Session: The Future of Research on Multi-System Children and Youth of Color (Society for Social Work and Research 26th Annual Conference - Social Work Science for Racial, Social, and Political Justice)

119 The Future of Research on Multi-System Children and Youth of Color

Friday, January 14, 2022: 2:00 PM-3:30 PM
Capitol, ML 4 (Marriott Marquis Washington, DC)
Cluster: Adolescent and Youth Development
Karen Kolivoski, PhD, MSW, Howard University, Sherri Simmons-Horton, PhD, University of New Hampshire and Camille Quinn, PhD, The Ohio State University
Consistent with the SSWR 2022 conference theme of Social Work Science for Racial, Social, and Political Justice, there needs to be space for social workers to hold critical conversations about the necessity of comprehensive ways of addressing the needs of young people who have experienced maltreatment and engaged in delinquency. The purpose of this roundtable is to foster dialogue on youth involved in multiple systems, grounded in the child welfare and juvenile justice systems, but including others as well (e.g., mental health, substance abuse, housing, education, criminal justice, etc.). The goal is to remove topic or substantive silos to promote cross-sector communication and collaboration among social work researchers and other relevant professionals working with multi-system youth. If accepted, it would also serve as a complementary event to kick off the new SSWR SIG on multi-system children and youth, pending SSWR approval of the SIG.

Children and youth who have experiences in multiple service systems, sometimes referred to as multi-system, crossover, or dual-status youth, face increased adverse life outcomes when compared to young people only involved in one system or those in the general population. Evidence suggests that multi-system BIPOC youth are especially overrepresented and face additional challenges. The need exists for interdisciplinary and intradisciplinary researchers to collaborate and connect their work to more broadly and effectively address the needs of this population. Particularly, there are growing numbers of emerging/junior social work scholars who are interested in crossover youth. Research could benefit from dialogue regarding overlapping interests and populations to more comprehensively understand multi-system children and youth needs to improve outcomes. For example, an expert in youth who are homeless may want to know more about how housing is impacted by young people's experiences in the child welfare and juvenile justice systems, and bring their substantive knowledge to offer others considerations related to housing and homelessness. To the authors' knowledge, an organized space for this does not yet exist. Thus, this roundtable is an opportunity to share substantive knowledge, research experiences, methodological approaches, and ways of partnering with communities and individuals to amplify the voices of multi-system youth with lived experiences. This session will focus on successes and challenges in conducting research on this population, and contribute to building a stronger research foundation while promoting collaborations on multi-system youth research.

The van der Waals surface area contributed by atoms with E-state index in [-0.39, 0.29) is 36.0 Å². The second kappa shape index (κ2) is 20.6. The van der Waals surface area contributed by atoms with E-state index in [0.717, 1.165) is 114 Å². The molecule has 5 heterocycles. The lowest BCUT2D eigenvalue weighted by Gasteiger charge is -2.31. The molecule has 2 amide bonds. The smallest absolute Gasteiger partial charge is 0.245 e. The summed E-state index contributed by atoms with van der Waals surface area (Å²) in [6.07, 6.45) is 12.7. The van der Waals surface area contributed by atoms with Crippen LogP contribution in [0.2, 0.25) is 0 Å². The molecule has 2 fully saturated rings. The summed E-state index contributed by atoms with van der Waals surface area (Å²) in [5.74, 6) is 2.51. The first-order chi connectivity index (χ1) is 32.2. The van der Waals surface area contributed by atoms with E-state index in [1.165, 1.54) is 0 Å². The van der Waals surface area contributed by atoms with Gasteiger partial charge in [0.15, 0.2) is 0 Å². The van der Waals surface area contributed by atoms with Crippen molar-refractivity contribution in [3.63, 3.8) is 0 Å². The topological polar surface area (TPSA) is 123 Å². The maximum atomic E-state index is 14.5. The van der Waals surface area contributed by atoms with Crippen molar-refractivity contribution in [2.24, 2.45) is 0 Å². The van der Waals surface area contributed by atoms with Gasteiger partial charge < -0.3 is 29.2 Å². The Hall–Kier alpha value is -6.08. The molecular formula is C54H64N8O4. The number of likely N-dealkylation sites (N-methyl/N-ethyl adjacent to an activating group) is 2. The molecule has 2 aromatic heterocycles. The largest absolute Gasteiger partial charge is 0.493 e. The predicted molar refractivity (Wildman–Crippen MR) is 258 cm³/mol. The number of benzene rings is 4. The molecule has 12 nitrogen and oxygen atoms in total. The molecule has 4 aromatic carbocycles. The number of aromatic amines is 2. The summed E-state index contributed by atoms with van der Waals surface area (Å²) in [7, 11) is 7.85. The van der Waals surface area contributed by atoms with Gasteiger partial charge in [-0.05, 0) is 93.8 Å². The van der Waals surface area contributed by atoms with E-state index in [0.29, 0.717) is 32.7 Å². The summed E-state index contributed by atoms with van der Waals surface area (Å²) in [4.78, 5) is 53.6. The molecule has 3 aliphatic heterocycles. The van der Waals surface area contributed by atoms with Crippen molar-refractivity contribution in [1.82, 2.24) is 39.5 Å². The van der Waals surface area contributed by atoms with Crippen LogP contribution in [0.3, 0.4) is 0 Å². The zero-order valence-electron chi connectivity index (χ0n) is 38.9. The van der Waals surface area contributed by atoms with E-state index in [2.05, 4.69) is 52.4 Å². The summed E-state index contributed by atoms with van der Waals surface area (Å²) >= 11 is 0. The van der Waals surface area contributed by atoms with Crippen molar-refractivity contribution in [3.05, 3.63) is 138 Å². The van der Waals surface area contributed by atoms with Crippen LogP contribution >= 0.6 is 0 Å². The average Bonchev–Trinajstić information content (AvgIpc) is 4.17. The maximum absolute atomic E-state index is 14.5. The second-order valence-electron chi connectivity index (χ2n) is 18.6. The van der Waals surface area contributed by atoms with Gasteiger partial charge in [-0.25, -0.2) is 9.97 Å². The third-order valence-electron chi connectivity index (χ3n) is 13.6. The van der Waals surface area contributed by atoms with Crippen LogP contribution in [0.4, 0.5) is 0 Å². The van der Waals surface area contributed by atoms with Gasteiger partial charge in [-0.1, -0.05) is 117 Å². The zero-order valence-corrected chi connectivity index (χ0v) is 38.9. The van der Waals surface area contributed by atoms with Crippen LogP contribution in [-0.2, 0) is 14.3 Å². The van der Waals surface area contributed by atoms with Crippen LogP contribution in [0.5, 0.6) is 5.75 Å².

The panelists will provide a brief overview of the above issues to frame the conversation, including common challenges they have found as to why research has not yet effectively addressed multi-system youth. Each panelist will briefly offer examples from their own research, and attendees will be encouraged to join the dialogue and share their experiences to contribute to a richer discussion on ideas for how barriers to collaboration can be lessened. The goal is to conclude the session with a better understanding of the issues multi-system youth face, the obstacles and opportunities with building more collaborative research networks to address this population, and network connections and direction for social work research partnerships on multi-system youth and issues they face.

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